Cautiously answering a knock at your door, you find a young couple with their infant daughter. Even at first glance you know she is dehydrated. “Can you help her?” the weeping mother cries. “She hasn’t had anything to eat or drink in three days!”

Having the skills and supplies to save her life, how do you respond?

1.  ”No,” you say while closing the door, “but you can try the clinic in town.”
2.  ”Maybe,” you answer, opening the door a crack, “if you’ll trade for that diamond ring.”
3.  ”No, it would be against the law to start an IV without a doctor’s order,” you reply truthfully.
4.  ”Possibly,” you say guardedly, “If you can pay $50, the cost of my supplies.”
5.  ”Of course,” you respond, believing it is the only moral choice.

What would you trade for the life of your child?

Many questions are raised by the above scenario:
1.  Are you morally obligated to help someone who hasn’t prepared wisely?
2.  Is it right to put your own children at risk by helping another?
3.  Is it ethical to ask for payment or barter in an emergency situation?
4.  Are professionals required to be Good Samaritans?
5.  Would the child’s death be on your conscience?
6.  If you barter, how do you determine the value of something?
7.  Are your skills a barter item?
8.  If someone offers all they have to save their child, is it ethical to take all their worldly goods?
9.  Whom will you help outside your family?
10.  Will you treat strangers differently than friends?
11.  When is the proper time to decide barter arrangements?
12.  Does helping someone make you responsible for the outcome?
13.  Will you share prescription medications?
14.  Is it even legal to share prescription medications and does that matter?
15.  Is demanding a large fee for saving a life ethical?

All these questions and more should be addressed before disaster strikes. You may not come up with an answer for every possible situation, but at least you’ll have a tentative plan.  For a survival group, a written plan is generally better than an informal intention.

In the following series of articles I will be addressing potential barter for medical items and skills, including:
1.  Over-the-counter medications
2.  Prescription medications
3.  Over-the-counter products other than medications
4.  Medical skills

For each topic the relative value of barter items will be addressed, along with real life situations you may well encounter.   If you have a family or larger preparedness group, these would be valuable topics for discussion, which would likely raise further concerns relevant to your own situation.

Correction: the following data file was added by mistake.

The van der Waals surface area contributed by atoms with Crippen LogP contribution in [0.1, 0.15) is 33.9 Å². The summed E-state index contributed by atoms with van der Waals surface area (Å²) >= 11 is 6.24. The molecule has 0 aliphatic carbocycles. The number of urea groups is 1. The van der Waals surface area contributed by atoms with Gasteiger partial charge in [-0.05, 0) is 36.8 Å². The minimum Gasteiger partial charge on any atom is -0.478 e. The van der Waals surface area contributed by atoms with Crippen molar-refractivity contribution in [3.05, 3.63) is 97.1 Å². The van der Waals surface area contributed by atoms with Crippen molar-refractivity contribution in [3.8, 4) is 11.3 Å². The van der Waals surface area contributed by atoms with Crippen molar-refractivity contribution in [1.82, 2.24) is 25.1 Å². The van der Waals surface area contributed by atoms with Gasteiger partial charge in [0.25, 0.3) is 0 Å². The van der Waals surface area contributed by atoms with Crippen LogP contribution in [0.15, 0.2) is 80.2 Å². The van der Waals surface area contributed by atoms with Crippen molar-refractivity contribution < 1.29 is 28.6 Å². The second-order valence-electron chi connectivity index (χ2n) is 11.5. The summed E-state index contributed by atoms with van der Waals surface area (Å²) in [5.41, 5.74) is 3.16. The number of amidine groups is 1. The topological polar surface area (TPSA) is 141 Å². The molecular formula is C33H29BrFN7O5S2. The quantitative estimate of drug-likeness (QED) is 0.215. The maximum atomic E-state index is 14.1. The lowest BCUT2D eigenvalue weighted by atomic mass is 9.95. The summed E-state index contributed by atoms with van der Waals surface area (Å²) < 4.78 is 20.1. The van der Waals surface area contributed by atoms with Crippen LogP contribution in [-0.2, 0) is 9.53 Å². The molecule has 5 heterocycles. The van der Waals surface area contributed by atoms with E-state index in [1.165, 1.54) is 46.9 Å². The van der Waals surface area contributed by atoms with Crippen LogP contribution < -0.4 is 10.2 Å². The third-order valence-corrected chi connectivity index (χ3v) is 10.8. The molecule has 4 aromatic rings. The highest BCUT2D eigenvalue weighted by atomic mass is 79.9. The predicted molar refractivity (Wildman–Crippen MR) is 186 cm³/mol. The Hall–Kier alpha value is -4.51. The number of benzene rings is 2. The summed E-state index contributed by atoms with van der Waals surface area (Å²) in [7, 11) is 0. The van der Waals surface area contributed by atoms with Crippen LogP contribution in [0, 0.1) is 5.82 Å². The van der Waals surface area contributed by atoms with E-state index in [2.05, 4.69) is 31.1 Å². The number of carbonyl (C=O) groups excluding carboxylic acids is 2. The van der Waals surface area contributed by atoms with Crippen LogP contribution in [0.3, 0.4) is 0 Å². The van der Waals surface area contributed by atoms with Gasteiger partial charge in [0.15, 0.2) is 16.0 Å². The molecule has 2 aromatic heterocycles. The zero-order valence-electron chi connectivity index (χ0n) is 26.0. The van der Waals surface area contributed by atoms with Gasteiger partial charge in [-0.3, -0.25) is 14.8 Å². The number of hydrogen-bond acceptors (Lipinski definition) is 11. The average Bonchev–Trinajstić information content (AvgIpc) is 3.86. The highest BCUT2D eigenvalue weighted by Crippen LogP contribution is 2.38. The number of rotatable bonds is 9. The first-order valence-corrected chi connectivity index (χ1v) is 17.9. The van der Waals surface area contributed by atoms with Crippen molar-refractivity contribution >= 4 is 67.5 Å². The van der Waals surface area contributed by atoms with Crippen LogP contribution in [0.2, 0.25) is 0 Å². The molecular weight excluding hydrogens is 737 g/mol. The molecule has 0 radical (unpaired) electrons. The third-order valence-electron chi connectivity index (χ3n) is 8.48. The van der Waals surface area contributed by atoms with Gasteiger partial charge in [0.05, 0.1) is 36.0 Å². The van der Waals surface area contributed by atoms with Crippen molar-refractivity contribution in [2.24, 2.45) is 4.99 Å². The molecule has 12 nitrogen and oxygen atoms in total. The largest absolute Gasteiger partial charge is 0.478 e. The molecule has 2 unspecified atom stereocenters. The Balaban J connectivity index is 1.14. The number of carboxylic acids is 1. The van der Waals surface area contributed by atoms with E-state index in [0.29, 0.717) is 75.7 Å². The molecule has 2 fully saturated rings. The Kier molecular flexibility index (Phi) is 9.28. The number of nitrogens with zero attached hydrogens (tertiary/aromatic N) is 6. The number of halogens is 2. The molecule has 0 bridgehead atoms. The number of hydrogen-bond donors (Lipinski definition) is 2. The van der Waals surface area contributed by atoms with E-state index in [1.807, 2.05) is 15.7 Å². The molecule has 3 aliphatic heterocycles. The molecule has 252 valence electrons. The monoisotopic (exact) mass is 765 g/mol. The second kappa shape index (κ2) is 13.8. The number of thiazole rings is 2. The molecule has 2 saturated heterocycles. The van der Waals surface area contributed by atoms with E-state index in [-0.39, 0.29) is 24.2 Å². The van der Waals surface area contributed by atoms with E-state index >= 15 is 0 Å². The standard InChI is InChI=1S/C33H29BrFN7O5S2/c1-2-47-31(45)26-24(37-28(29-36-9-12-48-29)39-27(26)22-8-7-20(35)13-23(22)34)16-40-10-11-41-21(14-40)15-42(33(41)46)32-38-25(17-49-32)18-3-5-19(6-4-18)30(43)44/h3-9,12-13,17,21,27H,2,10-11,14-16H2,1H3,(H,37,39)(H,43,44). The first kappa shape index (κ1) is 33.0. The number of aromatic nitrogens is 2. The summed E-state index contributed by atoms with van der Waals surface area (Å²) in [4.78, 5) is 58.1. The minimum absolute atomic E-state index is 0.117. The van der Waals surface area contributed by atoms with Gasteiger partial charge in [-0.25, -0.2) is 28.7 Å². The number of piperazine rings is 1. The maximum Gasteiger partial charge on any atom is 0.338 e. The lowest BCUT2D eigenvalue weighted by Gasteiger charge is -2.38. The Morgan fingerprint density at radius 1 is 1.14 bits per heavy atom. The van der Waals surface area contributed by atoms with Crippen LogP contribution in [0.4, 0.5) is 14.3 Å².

In Part 2 I will begin by discussing over-the-counter medications possibly suitable for bartering in an emergency situation.

Medical Bartering Part 2

Fish Antibiotic Update 2015

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If you’re new to the whole concept of fish antibiotics, there are a few basics you need to know. These are not antibiotics made out of fish. Neither are they micro-pills you must cram down your guppy’s throat. In general they are pills or capsules of the same size and strength humans use.

Although you cannot buy human or even dog antibiotics in the U.S. without a legal prescription, a federal loophole allows these same antibiotics to be sold over-the-counter for aquarium use. (Most physicians and pharmacists are unaware of this exemption.) Many of these so-called fish antibiotics are the same quality and dosage as human antibiotics (USP grade, AB-rated generics). Those who purchase these products are implicitly agreeing to use these antibiotics for aquarium purposes only.

Over the past year several fish antibiotic retailers have disappeared, probably having caught the eye of the FDA. Again, by law these antibiotics are sold only for aquarium use, to keep your pet fish healthy and happy, though it is clear from certain websites that they are being sold for human consumption. (Does a one-ounce goldfish really need 500 mg of cephalexin???) It is currently illegal to sell these medications to treat human infections, although the enforcement of that intention may be difficult to regulate. An even greater challenge is regulating what actually happens to these products after they are purchased.